The UK parliament's Treasury Select Committee has renewed its pressure on Barclays by releasing letters describing a failed tax avoidance scheme in 2011.
The UK parliament’s Treasury Select Committee has renewed its pressure on Barclays by releasing letters describing a failed tax avoidance scheme in 2011.
Committee chairman Andrew Tyrie noted that much of Barclays’ explanation to the committee for the scheme - ruled illegal by HM Revenue & Customs in February this year - did not agree with the facts, as explained by UK chancellor George Osborne in another letter to the committee.
Barclays launched a debt buyback scheme in December 2011 which netted it £1.1 billion - but its attempts to avoid payment of corporation tax on the profit were ruled retrospectively illegal earlier this year. The UK Treasury described the scheme as “highly abusive“. Barclays paid £300 million in tax, for which it had already made provision in its 2011 results.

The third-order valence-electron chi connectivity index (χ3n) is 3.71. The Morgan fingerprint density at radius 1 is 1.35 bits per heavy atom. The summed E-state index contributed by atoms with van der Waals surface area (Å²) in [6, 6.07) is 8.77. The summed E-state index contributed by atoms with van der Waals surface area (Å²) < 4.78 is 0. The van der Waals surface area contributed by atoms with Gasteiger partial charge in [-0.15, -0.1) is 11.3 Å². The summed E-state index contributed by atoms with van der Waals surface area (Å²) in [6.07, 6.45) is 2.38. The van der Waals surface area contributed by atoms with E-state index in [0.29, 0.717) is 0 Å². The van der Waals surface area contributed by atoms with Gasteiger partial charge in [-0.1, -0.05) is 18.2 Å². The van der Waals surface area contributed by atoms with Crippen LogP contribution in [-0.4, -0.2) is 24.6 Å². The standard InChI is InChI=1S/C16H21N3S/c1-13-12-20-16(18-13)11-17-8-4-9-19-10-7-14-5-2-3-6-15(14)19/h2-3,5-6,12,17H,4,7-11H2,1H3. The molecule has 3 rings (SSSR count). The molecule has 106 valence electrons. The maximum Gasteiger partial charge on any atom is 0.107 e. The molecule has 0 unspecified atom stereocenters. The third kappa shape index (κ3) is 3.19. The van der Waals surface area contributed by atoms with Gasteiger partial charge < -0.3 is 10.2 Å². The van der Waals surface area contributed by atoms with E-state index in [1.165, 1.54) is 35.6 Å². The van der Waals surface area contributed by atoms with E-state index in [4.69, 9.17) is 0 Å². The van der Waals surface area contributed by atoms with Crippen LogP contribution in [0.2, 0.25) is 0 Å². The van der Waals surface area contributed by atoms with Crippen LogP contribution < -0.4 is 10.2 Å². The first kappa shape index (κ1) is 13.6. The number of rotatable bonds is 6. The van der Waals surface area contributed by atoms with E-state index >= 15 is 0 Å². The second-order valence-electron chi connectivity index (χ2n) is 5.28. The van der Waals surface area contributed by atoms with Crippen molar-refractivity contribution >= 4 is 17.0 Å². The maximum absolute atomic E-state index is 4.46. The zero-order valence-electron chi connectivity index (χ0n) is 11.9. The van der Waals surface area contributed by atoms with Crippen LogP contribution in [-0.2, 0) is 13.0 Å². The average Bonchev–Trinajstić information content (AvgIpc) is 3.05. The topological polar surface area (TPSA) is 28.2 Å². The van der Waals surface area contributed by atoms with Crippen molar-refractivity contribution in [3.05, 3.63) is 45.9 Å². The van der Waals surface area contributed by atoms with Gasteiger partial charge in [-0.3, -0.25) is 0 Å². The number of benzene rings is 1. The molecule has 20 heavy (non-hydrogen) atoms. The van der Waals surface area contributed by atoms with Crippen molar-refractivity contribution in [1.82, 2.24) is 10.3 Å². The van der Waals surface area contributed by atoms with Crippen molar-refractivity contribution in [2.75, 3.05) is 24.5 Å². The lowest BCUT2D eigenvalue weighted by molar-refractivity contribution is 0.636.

Bob Diamond, then chief executive of the bank, blamed his advisors in a letter to Tyrie in May: “Our pursuit of the particular tax treatment for this transaction was based on strong legal guidance, as well as information on market practice in this area from professional advisors… the important judgement from our advisors was that other companies had used a similar treatment,” he wrote, and added that Barclays had reasoned that, since HMRC had not prevented them from doing so, HMRC must therefore be aware of and approve of the approach. Barclays used the same argument in a statement at the time of the ruling in February.
But this was not true, Osborne told Tyrie: “It has been suggested that HMRC was aware of other companies that had used a similar approach for debt buybacks. HMRC tells me that this is not right… had they been consulted in advance of the bank’s transaction they could have made the position clear.” Barclays had ignored the spirit of the law and broken the code of practice on taxation, he added.
This article was first published on Risk